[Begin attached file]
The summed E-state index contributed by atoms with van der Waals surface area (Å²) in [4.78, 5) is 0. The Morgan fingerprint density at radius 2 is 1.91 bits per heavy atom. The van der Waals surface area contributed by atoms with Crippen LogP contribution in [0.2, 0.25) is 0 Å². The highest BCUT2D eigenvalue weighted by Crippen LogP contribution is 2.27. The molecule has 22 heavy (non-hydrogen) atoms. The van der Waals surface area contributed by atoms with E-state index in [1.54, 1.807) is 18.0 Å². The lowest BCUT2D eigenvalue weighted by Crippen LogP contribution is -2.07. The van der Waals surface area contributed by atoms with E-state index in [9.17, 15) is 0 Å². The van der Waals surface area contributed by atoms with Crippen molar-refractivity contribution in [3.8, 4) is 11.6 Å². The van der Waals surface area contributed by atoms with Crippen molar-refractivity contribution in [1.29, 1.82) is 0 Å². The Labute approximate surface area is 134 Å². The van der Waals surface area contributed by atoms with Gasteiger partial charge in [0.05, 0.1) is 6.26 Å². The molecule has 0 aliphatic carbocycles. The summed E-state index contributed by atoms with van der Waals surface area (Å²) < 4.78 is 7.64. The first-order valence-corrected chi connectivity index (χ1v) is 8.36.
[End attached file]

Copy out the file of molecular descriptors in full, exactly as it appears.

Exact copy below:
The summed E-state index contributed by atoms with van der Waals surface area (Å²) in [4.78, 5) is 0. The Morgan fingerprint density at radius 2 is 1.91 bits per heavy atom. The van der Waals surface area contributed by atoms with Crippen LogP contribution in [0.2, 0.25) is 0 Å². The highest BCUT2D eigenvalue weighted by Crippen LogP contribution is 2.27. The molecule has 22 heavy (non-hydrogen) atoms. The van der Waals surface area contributed by atoms with E-state index in [1.54, 1.807) is 18.0 Å². The lowest BCUT2D eigenvalue weighted by Crippen LogP contribution is -2.07. The van der Waals surface area contributed by atoms with E-state index in [9.17, 15) is 0 Å². The van der Waals surface area contributed by atoms with Crippen molar-refractivity contribution in [3.8, 4) is 11.6 Å². The van der Waals surface area contributed by atoms with Crippen molar-refractivity contribution in [1.29, 1.82) is 0 Å². The Labute approximate surface area is 134 Å². The van der Waals surface area contributed by atoms with Gasteiger partial charge in [0.05, 0.1) is 6.26 Å². The molecule has 0 aliphatic carbocycles. The summed E-state index contributed by atoms with van der Waals surface area (Å²) < 4.78 is 7.64. The first-order valence-corrected chi connectivity index (χ1v) is 8.36.